The expiry of a ban that prophets pre-IPO investors from trading yesterday saw investors sell off 156.7m out of 271m shares yesterday in social network Facebook, plunging the share price to a new low of less than US$20.
The share price plunged to US$19.69 before drifting back up to close at US$19.87 – a fall of 6pc.
It is expected that more than 2bn shares will become eligible for trading in the next 10 months.
However, analysts fear the worst in November, when the largest tranche of shares – those held by Facebook employees – will become eligible for trading.
Facebook went public on 18 May with a share price of US$38 and it peaked at US$45.
However, since then, the shares have been in freefall, not helped by its first public financial results, which showed the social networking giant founded by Mark Zuckerberg just eight years ago is making losses of US$743m from operations and a net loss overall of US$157m from revenues of US$1.1bn.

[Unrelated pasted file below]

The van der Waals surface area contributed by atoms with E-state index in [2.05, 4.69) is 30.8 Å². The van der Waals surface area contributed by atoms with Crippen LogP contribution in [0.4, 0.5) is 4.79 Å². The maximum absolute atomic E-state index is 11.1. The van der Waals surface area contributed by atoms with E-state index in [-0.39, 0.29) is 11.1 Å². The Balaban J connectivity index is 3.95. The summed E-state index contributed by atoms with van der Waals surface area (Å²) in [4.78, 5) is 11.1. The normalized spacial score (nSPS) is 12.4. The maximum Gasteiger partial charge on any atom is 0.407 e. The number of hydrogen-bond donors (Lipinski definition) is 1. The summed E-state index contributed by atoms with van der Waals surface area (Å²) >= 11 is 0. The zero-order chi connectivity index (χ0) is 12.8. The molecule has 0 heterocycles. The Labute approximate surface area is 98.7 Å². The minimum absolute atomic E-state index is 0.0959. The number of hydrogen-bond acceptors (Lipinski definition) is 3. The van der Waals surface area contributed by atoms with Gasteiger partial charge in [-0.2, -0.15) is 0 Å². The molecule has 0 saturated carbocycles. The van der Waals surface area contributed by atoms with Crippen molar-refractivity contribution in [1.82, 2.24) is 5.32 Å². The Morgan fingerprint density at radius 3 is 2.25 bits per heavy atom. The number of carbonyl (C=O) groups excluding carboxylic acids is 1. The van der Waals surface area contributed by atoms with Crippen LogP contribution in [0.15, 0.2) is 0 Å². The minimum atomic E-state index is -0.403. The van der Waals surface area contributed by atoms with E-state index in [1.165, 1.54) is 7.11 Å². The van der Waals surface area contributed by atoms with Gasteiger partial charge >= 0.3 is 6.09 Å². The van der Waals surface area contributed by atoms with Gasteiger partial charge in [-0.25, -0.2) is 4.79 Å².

So what does this mean for Facebook investors? Well, those who got in early, as in pre-IPO, stand to still make a handsome return on their investments nothwithstanding today’s share price. However, it is those who invested in Facebook around the time of the IPO who are likely to be smarting about now.
But it is a long-term play and while Facebook may currently rank as one of the poorest-performing large tech IPOs so far, it has a user base approaching 1bn people – one in seven people on the planet – and should be capitalised sufficiently to allow itself to duck and weave and adjust its business model for long-term growth.
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